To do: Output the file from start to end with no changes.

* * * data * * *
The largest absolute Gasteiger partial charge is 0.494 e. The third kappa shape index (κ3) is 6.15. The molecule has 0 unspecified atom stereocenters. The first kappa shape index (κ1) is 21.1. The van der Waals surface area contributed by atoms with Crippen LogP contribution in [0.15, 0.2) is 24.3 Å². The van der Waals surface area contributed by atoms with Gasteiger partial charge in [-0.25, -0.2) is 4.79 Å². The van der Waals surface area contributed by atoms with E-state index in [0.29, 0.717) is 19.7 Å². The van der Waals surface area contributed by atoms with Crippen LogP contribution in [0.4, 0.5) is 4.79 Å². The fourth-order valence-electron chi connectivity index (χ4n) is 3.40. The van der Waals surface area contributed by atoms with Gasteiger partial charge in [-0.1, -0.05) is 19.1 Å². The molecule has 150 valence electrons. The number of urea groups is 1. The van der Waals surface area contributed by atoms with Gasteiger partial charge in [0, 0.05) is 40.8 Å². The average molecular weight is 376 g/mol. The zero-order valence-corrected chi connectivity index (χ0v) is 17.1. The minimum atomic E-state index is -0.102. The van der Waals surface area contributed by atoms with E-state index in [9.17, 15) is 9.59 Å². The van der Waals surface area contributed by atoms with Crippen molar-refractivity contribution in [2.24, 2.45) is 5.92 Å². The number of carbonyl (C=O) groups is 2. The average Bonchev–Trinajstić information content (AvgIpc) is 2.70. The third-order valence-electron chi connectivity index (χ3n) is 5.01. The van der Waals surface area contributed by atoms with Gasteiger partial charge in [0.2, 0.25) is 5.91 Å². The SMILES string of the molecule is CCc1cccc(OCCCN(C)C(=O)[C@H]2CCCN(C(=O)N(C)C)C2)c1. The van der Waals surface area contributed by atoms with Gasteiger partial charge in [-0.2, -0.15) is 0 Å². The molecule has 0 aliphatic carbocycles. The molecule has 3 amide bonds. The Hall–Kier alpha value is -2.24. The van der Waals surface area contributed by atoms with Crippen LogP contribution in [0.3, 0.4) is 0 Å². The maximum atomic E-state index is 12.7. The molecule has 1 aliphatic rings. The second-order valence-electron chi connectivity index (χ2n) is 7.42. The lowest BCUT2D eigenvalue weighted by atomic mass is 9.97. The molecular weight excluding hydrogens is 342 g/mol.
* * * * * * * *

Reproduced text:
The largest absolute Gasteiger partial charge is 0.494 e. The third kappa shape index (κ3) is 6.15. The molecule has 0 unspecified atom stereocenters. The first kappa shape index (κ1) is 21.1. The van der Waals surface area contributed by atoms with Crippen LogP contribution in [0.15, 0.2) is 24.3 Å². The van der Waals surface area contributed by atoms with Gasteiger partial charge in [-0.25, -0.2) is 4.79 Å². The van der Waals surface area contributed by atoms with E-state index in [0.29, 0.717) is 19.7 Å². The van der Waals surface area contributed by atoms with Crippen LogP contribution in [0.4, 0.5) is 4.79 Å². The fourth-order valence-electron chi connectivity index (χ4n) is 3.40. The van der Waals surface area contributed by atoms with Gasteiger partial charge in [-0.1, -0.05) is 19.1 Å². The molecule has 150 valence electrons. The number of urea groups is 1. The van der Waals surface area contributed by atoms with Gasteiger partial charge in [0, 0.05) is 40.8 Å². The average molecular weight is 376 g/mol. The zero-order valence-corrected chi connectivity index (χ0v) is 17.1. The minimum atomic E-state index is -0.102. The van der Waals surface area contributed by atoms with E-state index in [9.17, 15) is 9.59 Å². The van der Waals surface area contributed by atoms with Crippen molar-refractivity contribution in [2.24, 2.45) is 5.92 Å². The number of carbonyl (C=O) groups is 2. The average Bonchev–Trinajstić information content (AvgIpc) is 2.70. The third-order valence-electron chi connectivity index (χ3n) is 5.01. The van der Waals surface area contributed by atoms with Gasteiger partial charge in [0.2, 0.25) is 5.91 Å². The SMILES string of the molecule is CCc1cccc(OCCCN(C)C(=O)[C@H]2CCCN(C(=O)N(C)C)C2)c1. The van der Waals surface area contributed by atoms with Gasteiger partial charge in [-0.2, -0.15) is 0 Å². The molecule has 0 aliphatic carbocycles. The molecule has 3 amide bonds. The Hall–Kier alpha value is -2.24. The van der Waals surface area contributed by atoms with Crippen LogP contribution in [0.3, 0.4) is 0 Å². The maximum atomic E-state index is 12.7. The molecule has 1 aliphatic rings. The second-order valence-electron chi connectivity index (χ2n) is 7.42. The lowest BCUT2D eigenvalue weighted by atomic mass is 9.97. The molecular weight excluding hydrogens is 342 g/mol.